Hale Woodruff, Nancy Elizabeth Prophet and the Academy, 2007, Fine HC
- Unit Price
Hale Woodruff, Nancy Elizabeth Prophet and the Academy
Amalia K. Amaki, Andrea Barnwell Brownlee, Richard Long, M. Akua McDaniel, Anne Collins Smith, Mary Parks Washington, Floyd Coleman, Beverly Daniel Tatum (Preface), and Spelman College Museum of Fine Art
Spelman College Museum of Fine Art; University of Washington Press
AFRICAN AMERICAN ART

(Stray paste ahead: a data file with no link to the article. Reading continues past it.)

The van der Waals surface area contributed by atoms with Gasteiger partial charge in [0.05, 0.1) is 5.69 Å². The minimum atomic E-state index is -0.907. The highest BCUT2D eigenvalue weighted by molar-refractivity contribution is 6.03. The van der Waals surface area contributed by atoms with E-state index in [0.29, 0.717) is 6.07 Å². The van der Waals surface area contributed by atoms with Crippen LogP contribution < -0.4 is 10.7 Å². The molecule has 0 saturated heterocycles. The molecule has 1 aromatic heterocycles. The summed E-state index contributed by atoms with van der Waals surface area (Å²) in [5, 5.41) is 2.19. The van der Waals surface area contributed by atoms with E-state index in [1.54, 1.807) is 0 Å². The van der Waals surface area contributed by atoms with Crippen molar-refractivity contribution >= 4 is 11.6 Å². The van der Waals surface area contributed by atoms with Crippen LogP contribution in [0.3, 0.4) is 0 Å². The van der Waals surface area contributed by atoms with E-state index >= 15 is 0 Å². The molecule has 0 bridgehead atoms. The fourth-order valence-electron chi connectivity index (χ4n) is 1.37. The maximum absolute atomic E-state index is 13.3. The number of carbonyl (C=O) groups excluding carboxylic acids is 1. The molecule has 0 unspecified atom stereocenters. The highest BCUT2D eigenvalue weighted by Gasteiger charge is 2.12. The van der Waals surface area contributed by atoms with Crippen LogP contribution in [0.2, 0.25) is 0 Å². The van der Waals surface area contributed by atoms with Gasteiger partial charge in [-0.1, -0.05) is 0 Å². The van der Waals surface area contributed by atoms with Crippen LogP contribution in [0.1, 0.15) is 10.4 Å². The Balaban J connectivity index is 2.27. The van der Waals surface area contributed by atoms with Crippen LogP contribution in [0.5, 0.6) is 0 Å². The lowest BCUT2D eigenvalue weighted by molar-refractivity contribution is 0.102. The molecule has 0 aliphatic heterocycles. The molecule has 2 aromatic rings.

Notes: A Fine book in a Fine dust jacket, 4to, 11 3/4" x 8 1/2." Brown cloth-covered boards in a multicolored, pictorial dust jacket. Illustrations of Woodruff's and Prophet's work on front and back panels, respectively. White lettering on brown and blue dust jacket spine. Covers pristine and intact, binding tight, sharp tips. Dust jacket pristine and intact except for a few light surface scratches and a few bumps to the edges. Dust jacket protected by a paper-backed mylar sleeve. Pages likewise pristine and intact. Replete with illustrations, most of which are in color. Most of the illustrations are of the artists' work. 216 pp., including illustrations, Critical Chronology, Exhibition Catalogue, Exhibition Checklist, and Index. A catalog published on the occasion of an exhibition of the same name. The show featured the work of two African-American artists, Hale Woodruff (1900-1980) and Nancy Elizabeth Prophet (1890-1960). Woodruff specialized in painting while Prophet was a sculptor. Both taught at Spelman College, a historically black, women's liberal arts college. Spelman College was founded in 1881 in Atlanta and is still open to this day. It is the oldest private, historically black (HBCU), liberal arts college for women. Excerpt from front flap: "_Hale Woodruff, Nancy Elizabeth Prophet and the Academy_ brings Woodruff's and Prophet's lives and work into a critical dialog for the first time. This volume highlights recently conserved works in Spelman College's collection, features more than fifty paintings and works on paper by Woodruff and, for the first time, presents all extant sculptures by Prophet. Highlighting what these artists were able to accomplish in Atlanta, _Hale Woodruff, Nancy Elizabeth Prophet and the Academy_ positions Woodruff and Prophet as institution builders who challenged and transformed the academy for African Americans."